Restricting Access to Documents
In some cases you may want to protect your HTML5 documents with sensitive information from printing, copying text from it or from viewing it.
To prevent document viewers from printing the converted document you need to set Disable Printing checkbox in Protection Tab of Document Options window before document conversion. This option automatically disables Print button on the document toolbar as well as disable access to print function with keyboard shortcuts or using Print2HTML5 Document API.
At programmatic conversion you can disable printing by setting PROTDISPRINT flag in the ProtectionOptions property of Profile object or in the ProtectionOptions parameter of Enhanced Batch Processing.
To prevent document viewers from copying text from the converted document you need to set Disable Text Copying By User checkbox in Protection Tab of Document Options window before document conversion. This option automatically disables Select Text button on the document toolbar. If you want to disable text copying using Print2HTML5 Document API, you need to set Disable Text Copying With Document API option in the same window.
At programmatic conversion you can disable text copying by setting PROTDISTEXTCOPY and PROTDISTEXTCOPYAPI flags in the ProtectionOptions property of Profile object or in the ProtectionOptions parameter of Enhanced Batch Processing.
Protection from Viewing
Print2HTML5 documents are just regular HTML or SVG files that can be downloaded and shown in a web browser. Like any other kind of files they cannot prevent themselves from copying or downloading by external software. So usually if a user views a standard Print2HTML5 document in the browser, it means this document is already somewhere on disk and user can in principle re-open and view this document as many times as he wishes. If this is not what you intended, it may present a problem for you. Fortunately Print2HTML5 provides some kind of solution to this problem.
Protection from Storing of Documents in Browser Cache
Usually web browsers store downloaded resources including Print2HTML5 documents on disk to provide faster document retrieval when you open this document the next time. The area where such resources are stored is called browser cache.
If you intention is to show documents only online in browser, you may be concerned that the documents already viewed by user are stored on disk. It means that an intelligent user can find a document in the cache, retrieve it from there and open it. However, you may prevent caching in browser by sending these HTTP headers when returning Print2HTML5 documents from your web server:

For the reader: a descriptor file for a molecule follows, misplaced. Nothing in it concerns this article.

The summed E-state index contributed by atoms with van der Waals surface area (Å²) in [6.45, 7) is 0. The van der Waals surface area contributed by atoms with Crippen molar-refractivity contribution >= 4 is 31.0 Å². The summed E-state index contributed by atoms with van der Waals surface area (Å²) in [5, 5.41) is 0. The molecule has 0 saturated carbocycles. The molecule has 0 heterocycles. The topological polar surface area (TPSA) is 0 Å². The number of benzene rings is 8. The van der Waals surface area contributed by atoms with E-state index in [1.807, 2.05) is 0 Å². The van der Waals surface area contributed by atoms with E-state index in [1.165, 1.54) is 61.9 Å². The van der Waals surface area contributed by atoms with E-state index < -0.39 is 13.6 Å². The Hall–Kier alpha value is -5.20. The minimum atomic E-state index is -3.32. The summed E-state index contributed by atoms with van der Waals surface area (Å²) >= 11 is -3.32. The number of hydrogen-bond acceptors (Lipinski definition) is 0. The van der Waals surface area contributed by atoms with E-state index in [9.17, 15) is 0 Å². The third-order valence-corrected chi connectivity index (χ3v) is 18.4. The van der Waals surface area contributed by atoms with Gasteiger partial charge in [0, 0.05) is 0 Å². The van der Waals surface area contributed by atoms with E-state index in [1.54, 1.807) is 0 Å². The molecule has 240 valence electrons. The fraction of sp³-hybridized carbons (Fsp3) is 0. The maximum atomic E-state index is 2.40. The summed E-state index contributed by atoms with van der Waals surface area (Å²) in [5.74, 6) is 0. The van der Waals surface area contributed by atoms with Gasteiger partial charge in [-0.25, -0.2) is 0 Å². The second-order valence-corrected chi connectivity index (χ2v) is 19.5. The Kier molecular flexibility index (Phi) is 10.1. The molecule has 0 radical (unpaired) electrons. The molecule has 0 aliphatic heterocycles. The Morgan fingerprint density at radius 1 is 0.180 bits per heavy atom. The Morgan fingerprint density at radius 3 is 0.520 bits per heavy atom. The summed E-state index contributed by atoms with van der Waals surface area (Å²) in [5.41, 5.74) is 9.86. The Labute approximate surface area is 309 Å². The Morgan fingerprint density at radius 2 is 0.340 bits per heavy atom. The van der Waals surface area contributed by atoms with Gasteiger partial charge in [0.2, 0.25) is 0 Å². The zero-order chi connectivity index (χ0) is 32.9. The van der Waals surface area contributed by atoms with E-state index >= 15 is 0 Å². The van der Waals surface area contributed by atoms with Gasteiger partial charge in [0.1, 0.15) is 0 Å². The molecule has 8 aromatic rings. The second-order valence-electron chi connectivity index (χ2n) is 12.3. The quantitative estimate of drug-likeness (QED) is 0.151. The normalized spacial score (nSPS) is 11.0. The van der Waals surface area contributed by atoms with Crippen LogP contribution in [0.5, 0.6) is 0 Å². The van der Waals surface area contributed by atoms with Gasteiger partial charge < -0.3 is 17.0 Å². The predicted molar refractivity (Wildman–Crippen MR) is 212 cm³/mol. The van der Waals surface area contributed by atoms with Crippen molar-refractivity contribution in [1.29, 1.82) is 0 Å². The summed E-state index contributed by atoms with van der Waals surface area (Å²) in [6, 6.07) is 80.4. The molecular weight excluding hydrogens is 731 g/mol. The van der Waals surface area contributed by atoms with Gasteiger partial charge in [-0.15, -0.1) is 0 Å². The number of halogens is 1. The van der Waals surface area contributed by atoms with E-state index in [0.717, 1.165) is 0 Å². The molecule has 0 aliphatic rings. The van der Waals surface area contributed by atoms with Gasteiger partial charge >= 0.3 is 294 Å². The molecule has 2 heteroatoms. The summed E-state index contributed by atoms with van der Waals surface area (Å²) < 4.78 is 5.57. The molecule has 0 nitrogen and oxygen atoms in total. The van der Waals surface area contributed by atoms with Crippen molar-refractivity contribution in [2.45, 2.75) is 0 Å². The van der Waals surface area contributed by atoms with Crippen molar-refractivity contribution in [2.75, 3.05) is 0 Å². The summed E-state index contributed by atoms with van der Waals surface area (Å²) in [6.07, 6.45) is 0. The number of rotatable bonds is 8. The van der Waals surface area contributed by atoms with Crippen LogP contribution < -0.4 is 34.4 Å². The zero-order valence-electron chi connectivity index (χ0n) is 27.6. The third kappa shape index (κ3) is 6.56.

However, note that there are offline browsers that always cache downloaded files regardless of the headers.
You may achieve additional protection if you allow your documents to be viewed only when they are downloaded in the browser from your site (domain). If a user stores this document on disk or retrieves it from disk cache or uploads it to another web site, this protection technique will not allow this document to be shown in these cases. Thus your documents appear to be "linked" to your site without a possibility to view them from other sites or disk.
To restrict access to documents by domain, you need to specify a list of allowed domains in the Protection tab of Document Options window. Then when you convert documents with Print2HTML5, this list is stored inside Print2HTML5 documents and used to check if access to document should be granted. When a protected document is opened, it checks the domain it has been loaded from and, if it matches one of the domains specified in the allowed list, the document is displayed to the user. Otherwise, the document is not displayed
For example, if your Print2HTML5documents are to be served only from your site with mysite.com domain, you need to add that domain to the allowed domain list. The effect of this will be the documents can be shown only when they are downloaded from this site (from a URL having "mysite.com" in its domain part). If this document is stored on disk or viewed from disk cache, the document will not be shown. If this document is uploaded to another site, it will not be shown from there either.
The domain restriction technique is good enough but documents can still be shown offline in some offline browsers or other software that can fake the loading domain. For example, if an offline browser cached the document (regardless of the HTTP headers mentioned above) and loads it in the browser making it think that the document is loaded from an original allowed site it was downloaded earlier from, the document will still be shown as the document has no way to know if it has been downloaded from cache in such a case.
Therefore, the most reliable technique would be making the document send a request to your web server each time a document is opened asking it for permission to display the document. This way your server will be in complete control of when and to whom the access to your documents is allowed. This requires a custom approach and some implementation on your server (the script answering viewing permission requests).
Please contact our support if you are interested in such kind of solution sending us a description of your document protection requirements. We might provide you with a custom solution tailored to your needs.